Surgery During COVID-19: What are Hospitals Doing to Manage My Safety?

If you’re preparing to reschedule your elective surgery, you may wonder what precautions hospitals and surgery centers are taking in light of the COVID-19 virus. Here are five things many medical centers are doing to help.

Watching the world as we know it hit pause due to a global pandemic is enough to make anyone feel uncertain. But waiting for months to undergo a joint replacement surgery only to have your procedure postponed due to COVID-19 can make even the most patient person upset.

If you have a painful hip, knee, shoulder, or other joint, then you know how frustrating it is to live with daily discomfort and a loss of mobility. A joint replacement has the potential to change your life, especially if you've already exhausted conservative options like physical therapy and medication. If this sounds like you, then your elective surgery isn't "optional." It's medically necessary to help you alleviate and manage your condition. For this reason, it's completely normal to be eager to get your surgery rescheduled.

On the other hand, it's also normal to feel worried about getting your procedure done during these unusual times. Will going to the hospital right now expose you or a loved one to increased risk? How will your surgical team manage your safety during a pandemic? We did some research to find out what different facilities around the country are doing to help people stay safe while receiving the medical interventions they need to improve their quality of life.

5 Ways medical facilities are keeping surgical patients safe in the wake of COVID-19

When the pandemic hit, many elective surgeries were canceled.1 This precautionary step was taken to preserve medical supplies, bed availability, and personal protective equipment (PPE) for frontline workers treating patients with COVID-19. The temporary suspension was also intended to promote social distancing, slow the spread of COVID-19, reduce unnecessary risk for patients and staff, and prevent hospitals from being overwhelmed.

Many of these precautionary measures appear to be working, and elective surgeries are starting up again in many states. If this is true for your state, then the only way to know for sure what your facility will do to keep you safe during your upcoming joint replacement is to talk to your medical team. They'll be sure to fill you in on all the details of their protective measures and let you know what to expect. The measures taken will also likely depend on whether or not your surgery is performed in a hospital or ambulatory surgery center.

Be aware that some protective measures may surprise you. For example, many medical facilities currently have strict visitor policies, with patients being allowed only one designated visitor or even NO visitors. Understandably, this can feel unnerving. But it may be helpful to consider that the momentary restriction is designed to keep your loved ones safe while also allowing you to have your joint fixed.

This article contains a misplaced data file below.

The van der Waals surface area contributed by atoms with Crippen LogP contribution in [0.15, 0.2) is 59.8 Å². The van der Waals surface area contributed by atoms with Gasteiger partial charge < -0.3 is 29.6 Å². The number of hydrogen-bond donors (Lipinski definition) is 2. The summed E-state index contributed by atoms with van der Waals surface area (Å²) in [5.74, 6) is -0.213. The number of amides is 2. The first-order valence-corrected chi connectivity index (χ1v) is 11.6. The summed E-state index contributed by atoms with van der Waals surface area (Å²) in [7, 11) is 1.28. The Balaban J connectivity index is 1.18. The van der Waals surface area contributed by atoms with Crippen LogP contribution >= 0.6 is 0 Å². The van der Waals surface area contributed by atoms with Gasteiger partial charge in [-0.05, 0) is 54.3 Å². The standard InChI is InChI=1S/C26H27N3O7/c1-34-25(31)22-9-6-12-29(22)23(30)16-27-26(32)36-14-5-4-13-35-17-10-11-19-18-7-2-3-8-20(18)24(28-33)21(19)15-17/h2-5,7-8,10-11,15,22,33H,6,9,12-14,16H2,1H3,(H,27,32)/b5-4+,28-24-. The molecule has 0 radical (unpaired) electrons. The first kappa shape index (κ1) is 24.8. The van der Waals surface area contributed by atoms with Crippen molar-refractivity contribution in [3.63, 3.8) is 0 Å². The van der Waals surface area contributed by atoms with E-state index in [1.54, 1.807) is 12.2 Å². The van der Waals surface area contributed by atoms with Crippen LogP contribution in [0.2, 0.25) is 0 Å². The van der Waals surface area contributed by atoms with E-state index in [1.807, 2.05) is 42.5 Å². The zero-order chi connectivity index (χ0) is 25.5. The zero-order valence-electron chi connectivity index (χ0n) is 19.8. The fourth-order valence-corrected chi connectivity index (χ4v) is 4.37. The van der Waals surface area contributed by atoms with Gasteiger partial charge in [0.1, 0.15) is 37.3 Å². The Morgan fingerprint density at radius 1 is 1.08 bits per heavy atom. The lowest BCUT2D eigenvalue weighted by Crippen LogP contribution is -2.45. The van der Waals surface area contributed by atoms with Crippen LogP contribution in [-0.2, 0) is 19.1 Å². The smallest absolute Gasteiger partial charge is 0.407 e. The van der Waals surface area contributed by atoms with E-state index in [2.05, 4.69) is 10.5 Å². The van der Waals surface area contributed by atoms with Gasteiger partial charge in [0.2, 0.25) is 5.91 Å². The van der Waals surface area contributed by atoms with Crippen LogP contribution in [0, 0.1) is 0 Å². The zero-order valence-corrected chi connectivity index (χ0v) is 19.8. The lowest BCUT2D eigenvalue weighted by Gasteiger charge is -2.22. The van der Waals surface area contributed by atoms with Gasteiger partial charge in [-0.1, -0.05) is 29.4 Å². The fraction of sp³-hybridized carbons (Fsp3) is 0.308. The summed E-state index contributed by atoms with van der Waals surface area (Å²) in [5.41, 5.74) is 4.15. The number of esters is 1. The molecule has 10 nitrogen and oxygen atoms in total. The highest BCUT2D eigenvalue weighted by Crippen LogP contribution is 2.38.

In addition to modifying visitor policies, here are at least 5 other things hospitals are implementing in an effort to facilitate elective surgery:2,5

  1. Testing surgical candidates for COVID-19 within days of their procedure, as well as routinely screening and/or testing employees
  2. Enhancing the already strict cleaning and safety precautions within operating rooms and recovery rooms (for example, requiring all surgical team members to wear masks, even if the patient has tested negative for COVID-19)
  3. Reducing the number of people permitted inside operating rooms
  4. Implementing scoring systems to assign prioritization levels and schedule procedures at appropriate times3
  5. Utilizing telemedicine and remote care services for pre-operative and post-operative follow up visits4

Being excited and nervous about a joint replacement is expected even when there isn't a pandemic going on. If you or a loved one are waiting for a total knee replacement, total hip replacement, or some other joint replacement surgery, ask your surgical facility what steps they are taking to help minimize the spread of COVID-19.

References
  1. State Guidance on Elective Surgeries (2020, Apr 20). Ambulatory Surgery Center Association. https://www.ascassociation.org/asca/resourcecenter/latestnewsresourcecenter/covid-19/covid-19-state
  2. Kung, T. (2020, May 2). How doctors are keeping patients safe as elective surgery resumes. ABC News. https://abcnews.go.com/Health/doctors-keeping-patients-safe-elective-surgery-resumes/story?id=70316383
  3. Shapiro, N. (2020, May 4). When ‘Elective’ Surgery Is Necessary: Operating During The COVID-19 Coronavirus Pandemic. Forbes. https://www.forbes.com/sites/ninashapiro/2020/05/04/when-elective-surgery-is-necessary-operating-during-coronavirus-covid-19/#23ba58035468
  4. Ten Ways Healthcare Systems Can Operate Effectively during the COVID-19 Pandemic (2020, May). Centers for Disease Control and Prevention. https://www.cdc.gov/coronavirus/2019-ncov/hcp/ways-operate-effectively.html
  5. COVID-19: Guidance for Triage of Non-Emergent Surgical Procedures (2020, Mar 17). American College of Surgeons. https://www.facs.org/covid-19/clinical-guidance/triage
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